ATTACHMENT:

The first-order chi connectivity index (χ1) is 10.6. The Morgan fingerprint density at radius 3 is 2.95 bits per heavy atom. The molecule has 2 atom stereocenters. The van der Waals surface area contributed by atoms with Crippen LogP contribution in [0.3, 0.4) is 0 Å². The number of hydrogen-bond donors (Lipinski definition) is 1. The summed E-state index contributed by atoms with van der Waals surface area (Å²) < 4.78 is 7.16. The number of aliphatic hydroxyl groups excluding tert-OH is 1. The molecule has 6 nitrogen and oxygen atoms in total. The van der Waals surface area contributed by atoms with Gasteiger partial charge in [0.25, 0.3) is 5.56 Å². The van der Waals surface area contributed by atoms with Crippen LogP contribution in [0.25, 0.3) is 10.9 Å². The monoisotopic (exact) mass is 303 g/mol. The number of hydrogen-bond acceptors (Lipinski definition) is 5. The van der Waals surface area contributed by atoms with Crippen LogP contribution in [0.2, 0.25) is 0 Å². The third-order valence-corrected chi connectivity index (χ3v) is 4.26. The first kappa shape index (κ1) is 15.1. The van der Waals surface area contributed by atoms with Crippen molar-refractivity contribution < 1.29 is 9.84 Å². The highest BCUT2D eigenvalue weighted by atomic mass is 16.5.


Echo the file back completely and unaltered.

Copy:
The first-order chi connectivity index (χ1) is 10.6. The Morgan fingerprint density at radius 3 is 2.95 bits per heavy atom. The molecule has 2 atom stereocenters. The van der Waals surface area contributed by atoms with Crippen LogP contribution in [0.3, 0.4) is 0 Å². The number of hydrogen-bond donors (Lipinski definition) is 1. The summed E-state index contributed by atoms with van der Waals surface area (Å²) < 4.78 is 7.16. The number of aliphatic hydroxyl groups excluding tert-OH is 1. The molecule has 6 nitrogen and oxygen atoms in total. The van der Waals surface area contributed by atoms with Gasteiger partial charge in [0.25, 0.3) is 5.56 Å². The van der Waals surface area contributed by atoms with Crippen LogP contribution in [0.25, 0.3) is 10.9 Å². The monoisotopic (exact) mass is 303 g/mol. The number of hydrogen-bond acceptors (Lipinski definition) is 5. The van der Waals surface area contributed by atoms with Crippen LogP contribution in [0.2, 0.25) is 0 Å². The third-order valence-corrected chi connectivity index (χ3v) is 4.26. The first kappa shape index (κ1) is 15.1. The van der Waals surface area contributed by atoms with Crippen molar-refractivity contribution < 1.29 is 9.84 Å². The highest BCUT2D eigenvalue weighted by atomic mass is 16.5.